Upper Iowa University hosts the Zhongkai Li: Drifting Fragments exhibit.

Installation view of the exhibition “Zhongkai Li: Drifting Fragments” at the Bing-Davis Memorial Gallery, Upper Iowa University, 2022

FAYETTE, IOWA (November 21, 2022) – The Bing-Davis Memorial Gallery on Upper Iowa University’s (UIU) Fayette campus has opened a new exhibition featuring the work of artist Zhongkai Li. The solo exhibition, entitled Zhongkai Li: Drifting Fragments, will be open from November 14 to December 16, 2022.

The exhibition presents a selection of mixed media works by the artist, projecting the artist’s studio practice over the last two years of the pandemic. Through what Li calls a reinterpretation and redefinition of everyday materials and familiar media, he transforms the gallery into a place of contemplation and encourages the viewer to reflect on how our bodies respond to the place. Li says: “The consideration of how the subject might react to the space is always embedded in my work process. The exhibition itself is an invitation. The arrangement and sequence of the work is a concrete poem, a puzzle to unfold.” Li continues, “My work often has many pauses. I like to wait for the right moment to show how a fragment, a thought or a gesture could begin to drift as the parts connect, repeat and duplicate between different media, forms and materials.”

On the west side of the gallery wall, four collaged corrugated cardboard sculptures entitled “We’ve Never Been This Close Before” were displayed one after the other with abstract risography patterns printed on them. About this work, Li says: “One day, as I was walking past the recycling bins in my studio, with all their leftover cardboard packaging from online orders, I started wondering about them—curious about where they came from, where they were packaged , shipped, loaded and unloaded, etc. Introducing each piece of cardboard is a fascinating mix of autobiography and adventure, the material carrying its own memory.” According to Li, cardboard reflected a globalized, collective everyday life even as the world experienced widespread isolation and disconnection experienced. Li continues, “The juxtaposition of repeating patterns and collaged cardboard implies the narrative in a sense of reality.”

Next to the sculptures is a video installation consisting of a vertical screen placed behind a semi-transparent curtain. The video on screen is a loop from the artist’s ongoing web-based video series entitled “Impermanent Space”. “The screen manifests as a ‘window’ in both physical and digital senses – the window in front of my studio, the window of a video call, a browser window,” Li said.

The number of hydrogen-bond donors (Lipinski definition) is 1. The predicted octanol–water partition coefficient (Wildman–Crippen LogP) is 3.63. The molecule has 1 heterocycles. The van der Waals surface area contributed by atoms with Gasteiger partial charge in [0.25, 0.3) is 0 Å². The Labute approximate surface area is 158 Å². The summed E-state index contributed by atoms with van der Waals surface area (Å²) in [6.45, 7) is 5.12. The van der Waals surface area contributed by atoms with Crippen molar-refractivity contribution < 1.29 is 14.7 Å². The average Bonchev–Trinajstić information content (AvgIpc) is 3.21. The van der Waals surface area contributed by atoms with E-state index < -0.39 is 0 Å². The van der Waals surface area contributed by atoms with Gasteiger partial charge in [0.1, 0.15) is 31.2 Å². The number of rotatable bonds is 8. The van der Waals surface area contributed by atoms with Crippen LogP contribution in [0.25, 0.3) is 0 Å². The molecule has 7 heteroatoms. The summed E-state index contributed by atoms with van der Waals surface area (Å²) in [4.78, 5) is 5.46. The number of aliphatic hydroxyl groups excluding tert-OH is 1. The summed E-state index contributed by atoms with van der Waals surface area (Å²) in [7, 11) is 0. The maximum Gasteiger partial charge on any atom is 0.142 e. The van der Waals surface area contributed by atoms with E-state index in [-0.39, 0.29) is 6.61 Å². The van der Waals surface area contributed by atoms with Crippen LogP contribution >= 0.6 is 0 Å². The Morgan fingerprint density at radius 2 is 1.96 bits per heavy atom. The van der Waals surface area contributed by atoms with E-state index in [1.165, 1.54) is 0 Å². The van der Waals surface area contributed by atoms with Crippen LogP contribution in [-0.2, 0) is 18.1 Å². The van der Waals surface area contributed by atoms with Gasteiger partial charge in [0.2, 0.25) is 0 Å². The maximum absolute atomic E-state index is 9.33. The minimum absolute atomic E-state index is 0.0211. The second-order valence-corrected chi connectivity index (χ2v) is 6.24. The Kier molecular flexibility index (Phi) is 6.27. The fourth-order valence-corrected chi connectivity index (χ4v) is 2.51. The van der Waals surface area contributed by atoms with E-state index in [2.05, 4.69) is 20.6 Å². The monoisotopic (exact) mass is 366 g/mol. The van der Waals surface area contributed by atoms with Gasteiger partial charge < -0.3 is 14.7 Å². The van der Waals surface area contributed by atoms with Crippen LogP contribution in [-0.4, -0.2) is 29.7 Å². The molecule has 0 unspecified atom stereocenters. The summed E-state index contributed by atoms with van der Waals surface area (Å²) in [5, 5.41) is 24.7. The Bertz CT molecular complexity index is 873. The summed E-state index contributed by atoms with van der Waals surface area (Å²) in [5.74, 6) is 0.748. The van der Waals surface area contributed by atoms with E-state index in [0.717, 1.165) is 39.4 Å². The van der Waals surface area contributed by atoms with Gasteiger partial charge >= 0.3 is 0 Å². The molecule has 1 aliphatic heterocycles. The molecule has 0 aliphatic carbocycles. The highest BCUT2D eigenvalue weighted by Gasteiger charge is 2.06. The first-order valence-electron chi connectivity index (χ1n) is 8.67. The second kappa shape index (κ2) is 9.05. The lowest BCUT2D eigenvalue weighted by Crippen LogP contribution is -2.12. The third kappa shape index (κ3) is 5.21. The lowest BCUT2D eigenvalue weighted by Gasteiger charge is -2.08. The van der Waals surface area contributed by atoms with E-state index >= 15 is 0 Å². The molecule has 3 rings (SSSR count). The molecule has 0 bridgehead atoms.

The artist’s work, titled Fragmented Body #2, hangs in the center of the gallery space as the result of a process Li calls improvisational choreography. Li says, “As the pressure was released from the rotary cutter onto the canvas and the tension of my body began to shape and direct where the curve was going, the flat surface transformed it into a sculptural ‘body’.” Li notes that the movement of the piece flows further into the three pastel drawings and two collages featured in the exhibition.

“We’ve never been so close”, 2022, corrugated cardboard, risography, wooden panels, various sizes, courtesy of the artist

The series of canvas paintings entitled Anonymous sound to notations is arranged in three groups and presented on the same wall. The artist collected audio recordings outside his studio window and later translated these sounds into abstract notations on the canvas, layered over a series of horizontal colored block backgrounds that traverse the canvas. Li notes that this series is intended to be contextualized with other works for the show: “The background colors imply an internal grid system—a pattern that appears in other works as well. When your eyes follow the grid and start moving up and down, the movement of the exhibition becomes apparent, it’s always drifting.”

Zhongkai Li earned a Master of Fine Arts in Graphic Design from Yale University and a Bachelor of Fine Arts in Communication Design from the Central Academy of Fine Arts. He has held solo exhibitions in Shanghai and New York and has participated in group exhibitions and film screenings worldwide. His most recent curatorial project, Radical Return, received a grant from the Mass Cultural Council and won the 2022 Communication Art Design Competition. He is a jury member for the 2022 and 2023 Young Ones Awards at The One Club for Creativity in New York. Li has previously taught at the Parsons School of Design and has given public lectures and lectures at various institutes including the Royal College of Fine Art, the Rhode Island School of Design, Boston University and the Pratt Institute.

The Bing-Davis Memorial Gallery is located in the Edgar Fine Arts Hall on UIU’s Fayette Campus. The gallery is open Monday through Friday from 8:00 a.m. to 5:00 p.m. Opening hours are subject to change.